Little feet stepping on the fine sands of a desert. Life was carefree and simple. But time began to speed up, and as the little feet grew, the load of responsibilities did, too, rendering the desert dry and cracked.
Life is like a desert. One minute it’s cool and glistening from the joyful moments, the next it’s cracked and scorched from the troubles that build on it. The cracks in my life are formed by fear and anxiety. As a 13-year-old girl, I’m in that strange period of life where everything is confusing and scary, and I feel like a piece of a puzzle, unable to find its place. I picture my life as a tunnel, because even though I have a vague idea of where it leads, it’s the journey through that’s unknown. It’s the journey that scares me.
I often find myself wondering why I’m scared of this journey. What is it about this tunnel that evokes a strange fear, a twisted, sickening feeling in the pit of my stomach? And the more I write this piece, the more I’m subjected to answer this question. In truth, I fear the journey through this tunnel because I fear disappointment. I fear that when I do get through this tunnel, I won’t end up where I want to be. That’s one reason I strive so hard to be perfect in my life. I fear the disappointment that comes with failure. Most people fear disappointment from their peers or family. I fear disappointment from myself. I know I’ll never be satisfied unless I’m always in first place. This fear is my darkness. It has driven me to a point where I can’t go forward unless I’ve left behind a success.
When I was younger, I got a B on my math exam. To others it was a good grade, but to me, it was equivalent to failure. This failure consumed me. From that point on, I stressed and studied so much for the next exam that I ended up harming my health. I wouldn’t eat properly, and my weight dropped so much to the point where I was borderline anorexic. My mind was constantly bombarded with the thought that I wasn’t good enough. It was like being in an endless spiral, with no way to escape. But I supported myself with the knowledge that I brought my grade up to an A. Of course this wasn’t good. It grew to become an addiction I couldn’t quit. The darkness, silence and loneliness of fear took control of the seams of my life.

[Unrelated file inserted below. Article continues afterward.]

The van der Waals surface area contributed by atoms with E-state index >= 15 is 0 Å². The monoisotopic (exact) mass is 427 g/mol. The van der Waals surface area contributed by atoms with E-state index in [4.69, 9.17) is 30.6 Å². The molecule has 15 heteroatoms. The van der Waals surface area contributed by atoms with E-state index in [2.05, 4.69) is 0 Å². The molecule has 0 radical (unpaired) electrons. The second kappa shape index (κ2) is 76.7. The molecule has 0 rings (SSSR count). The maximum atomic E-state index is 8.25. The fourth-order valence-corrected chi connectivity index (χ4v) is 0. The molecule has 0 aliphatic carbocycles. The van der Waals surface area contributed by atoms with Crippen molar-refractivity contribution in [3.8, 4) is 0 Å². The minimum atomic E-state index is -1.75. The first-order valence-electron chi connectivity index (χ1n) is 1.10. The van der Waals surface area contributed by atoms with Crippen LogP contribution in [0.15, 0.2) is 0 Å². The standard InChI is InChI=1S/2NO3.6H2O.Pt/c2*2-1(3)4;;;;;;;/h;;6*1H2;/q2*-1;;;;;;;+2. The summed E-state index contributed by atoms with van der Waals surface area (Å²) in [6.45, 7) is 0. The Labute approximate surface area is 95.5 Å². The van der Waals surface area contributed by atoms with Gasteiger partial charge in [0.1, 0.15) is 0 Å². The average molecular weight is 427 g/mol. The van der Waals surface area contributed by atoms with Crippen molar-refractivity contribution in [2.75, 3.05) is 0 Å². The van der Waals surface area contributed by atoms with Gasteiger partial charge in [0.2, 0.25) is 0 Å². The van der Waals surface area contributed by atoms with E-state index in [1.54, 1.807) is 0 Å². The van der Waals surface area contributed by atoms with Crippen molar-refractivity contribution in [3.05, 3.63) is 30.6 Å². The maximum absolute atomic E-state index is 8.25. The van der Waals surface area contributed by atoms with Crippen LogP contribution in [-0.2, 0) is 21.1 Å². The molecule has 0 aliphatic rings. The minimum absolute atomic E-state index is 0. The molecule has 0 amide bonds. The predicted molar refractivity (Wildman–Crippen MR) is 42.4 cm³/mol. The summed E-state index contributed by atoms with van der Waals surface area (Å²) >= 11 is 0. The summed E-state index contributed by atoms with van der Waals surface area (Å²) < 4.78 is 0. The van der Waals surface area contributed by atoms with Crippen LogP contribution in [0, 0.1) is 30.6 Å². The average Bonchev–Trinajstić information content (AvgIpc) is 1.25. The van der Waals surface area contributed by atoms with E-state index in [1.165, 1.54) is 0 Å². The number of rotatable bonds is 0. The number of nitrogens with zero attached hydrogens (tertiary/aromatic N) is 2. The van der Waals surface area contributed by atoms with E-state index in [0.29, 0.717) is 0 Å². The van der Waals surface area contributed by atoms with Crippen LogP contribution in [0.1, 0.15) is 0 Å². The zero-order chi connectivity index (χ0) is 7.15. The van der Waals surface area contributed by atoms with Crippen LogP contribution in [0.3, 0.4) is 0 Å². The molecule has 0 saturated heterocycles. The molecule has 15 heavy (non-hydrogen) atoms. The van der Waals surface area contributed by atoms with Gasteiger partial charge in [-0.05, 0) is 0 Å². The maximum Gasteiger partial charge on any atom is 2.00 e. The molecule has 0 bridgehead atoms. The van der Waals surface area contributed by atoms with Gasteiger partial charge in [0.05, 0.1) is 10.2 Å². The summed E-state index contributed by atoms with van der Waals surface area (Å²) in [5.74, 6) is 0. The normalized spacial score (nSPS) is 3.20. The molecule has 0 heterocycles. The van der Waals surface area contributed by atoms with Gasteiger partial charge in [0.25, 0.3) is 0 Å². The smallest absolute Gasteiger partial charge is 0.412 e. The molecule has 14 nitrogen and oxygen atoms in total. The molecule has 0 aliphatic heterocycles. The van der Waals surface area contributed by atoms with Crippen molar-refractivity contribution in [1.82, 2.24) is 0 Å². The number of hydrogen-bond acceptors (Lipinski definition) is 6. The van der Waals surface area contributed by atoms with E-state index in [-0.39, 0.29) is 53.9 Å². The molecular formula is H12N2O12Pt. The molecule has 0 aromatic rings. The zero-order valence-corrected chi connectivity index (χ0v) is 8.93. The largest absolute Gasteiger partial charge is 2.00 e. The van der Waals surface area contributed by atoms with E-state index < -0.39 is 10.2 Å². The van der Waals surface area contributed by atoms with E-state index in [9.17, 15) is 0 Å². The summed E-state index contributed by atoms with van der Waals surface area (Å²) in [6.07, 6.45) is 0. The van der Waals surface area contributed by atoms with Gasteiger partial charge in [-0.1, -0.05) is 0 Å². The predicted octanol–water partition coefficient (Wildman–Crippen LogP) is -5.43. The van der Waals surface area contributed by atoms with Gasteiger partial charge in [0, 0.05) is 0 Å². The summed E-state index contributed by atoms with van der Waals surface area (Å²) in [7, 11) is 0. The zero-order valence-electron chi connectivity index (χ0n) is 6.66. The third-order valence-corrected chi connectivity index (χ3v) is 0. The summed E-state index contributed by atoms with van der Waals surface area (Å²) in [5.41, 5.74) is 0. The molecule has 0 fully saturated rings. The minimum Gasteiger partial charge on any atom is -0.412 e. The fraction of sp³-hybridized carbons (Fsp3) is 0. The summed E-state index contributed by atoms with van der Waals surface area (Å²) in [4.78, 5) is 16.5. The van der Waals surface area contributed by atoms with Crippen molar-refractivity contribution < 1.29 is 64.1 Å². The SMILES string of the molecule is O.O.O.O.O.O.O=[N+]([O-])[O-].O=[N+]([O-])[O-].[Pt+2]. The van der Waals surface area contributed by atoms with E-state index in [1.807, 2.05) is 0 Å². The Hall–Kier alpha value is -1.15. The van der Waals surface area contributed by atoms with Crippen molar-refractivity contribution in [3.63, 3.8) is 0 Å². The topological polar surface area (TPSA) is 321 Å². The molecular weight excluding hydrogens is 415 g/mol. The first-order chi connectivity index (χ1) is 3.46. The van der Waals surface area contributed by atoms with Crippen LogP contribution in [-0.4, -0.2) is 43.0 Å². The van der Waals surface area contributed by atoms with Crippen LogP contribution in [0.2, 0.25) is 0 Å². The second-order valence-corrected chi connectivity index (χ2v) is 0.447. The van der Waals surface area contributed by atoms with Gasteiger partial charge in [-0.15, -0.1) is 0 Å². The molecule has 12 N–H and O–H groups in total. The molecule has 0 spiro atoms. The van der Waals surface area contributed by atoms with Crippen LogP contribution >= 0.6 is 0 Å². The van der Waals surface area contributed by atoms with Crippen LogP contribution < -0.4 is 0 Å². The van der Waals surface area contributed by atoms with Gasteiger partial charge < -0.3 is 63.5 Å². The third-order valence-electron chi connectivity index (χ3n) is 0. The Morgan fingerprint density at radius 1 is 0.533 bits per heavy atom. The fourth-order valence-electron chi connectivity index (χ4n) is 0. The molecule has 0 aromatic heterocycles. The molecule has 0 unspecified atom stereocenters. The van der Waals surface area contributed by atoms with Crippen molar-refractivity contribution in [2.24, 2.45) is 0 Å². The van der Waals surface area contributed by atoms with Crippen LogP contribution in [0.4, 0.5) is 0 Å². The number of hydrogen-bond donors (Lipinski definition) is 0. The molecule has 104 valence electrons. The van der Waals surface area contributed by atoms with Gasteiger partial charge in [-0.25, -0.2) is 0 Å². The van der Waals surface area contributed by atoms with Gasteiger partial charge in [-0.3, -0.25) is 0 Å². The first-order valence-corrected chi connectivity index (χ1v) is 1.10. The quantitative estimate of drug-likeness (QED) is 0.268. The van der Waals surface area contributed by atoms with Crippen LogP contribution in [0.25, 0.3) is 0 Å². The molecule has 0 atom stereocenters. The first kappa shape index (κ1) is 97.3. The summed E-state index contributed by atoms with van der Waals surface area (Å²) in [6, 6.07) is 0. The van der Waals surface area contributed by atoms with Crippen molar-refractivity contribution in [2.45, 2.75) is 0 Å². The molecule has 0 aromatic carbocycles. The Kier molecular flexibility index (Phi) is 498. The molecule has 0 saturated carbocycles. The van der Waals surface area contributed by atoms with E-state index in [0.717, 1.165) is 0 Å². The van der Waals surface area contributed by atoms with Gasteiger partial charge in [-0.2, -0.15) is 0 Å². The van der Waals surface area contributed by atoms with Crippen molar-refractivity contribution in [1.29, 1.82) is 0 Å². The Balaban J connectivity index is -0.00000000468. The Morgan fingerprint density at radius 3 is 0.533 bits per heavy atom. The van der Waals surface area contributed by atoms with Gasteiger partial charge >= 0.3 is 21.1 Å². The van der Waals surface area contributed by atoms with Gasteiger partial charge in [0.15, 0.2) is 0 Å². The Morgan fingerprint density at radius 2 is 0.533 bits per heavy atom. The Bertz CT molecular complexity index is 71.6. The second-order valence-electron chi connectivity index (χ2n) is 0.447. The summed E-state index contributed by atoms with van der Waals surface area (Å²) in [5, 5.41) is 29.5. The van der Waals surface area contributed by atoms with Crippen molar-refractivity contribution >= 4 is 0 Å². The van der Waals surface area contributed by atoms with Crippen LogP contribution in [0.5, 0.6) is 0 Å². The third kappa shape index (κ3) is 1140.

The worst part about this is that I know I have this fear. But every day I see people in conditions worse than mine. I see people with depression, people who are physically in pain, and I think that my fears are minuscule compared to theirs. I feel anxious that maybe my problems aren’t worth discussion, and maybe if they aren’t on as large a scale as those of the people around me, then maybe they aren’t problems at all.
As a result, I think that fear and anxiety play a large part in the story of my life. But I’m growing and I’m learning. I’m learning to understand my fears and the things that give me anxiety. Most importantly, I’m learning how to cope with them, through music, writing and even just thinking. I don’t think there is one true way to not be scared or to not feel anxious. I believe that the solution to these problems varies with each individual, because we are all different. And that’s ok. In the desert of life, there will always be a new obstacle. And there will always be a new pair of feet to face these obstacles.
Iman Monnoo is 13 years old and in the eighth grade at Lahore Grammar School in Pakistan. If no one has seen her for the past half hour, sheʼs most likely in the alcove of her room, engrossed between the covers of an Agatha Christie novel!
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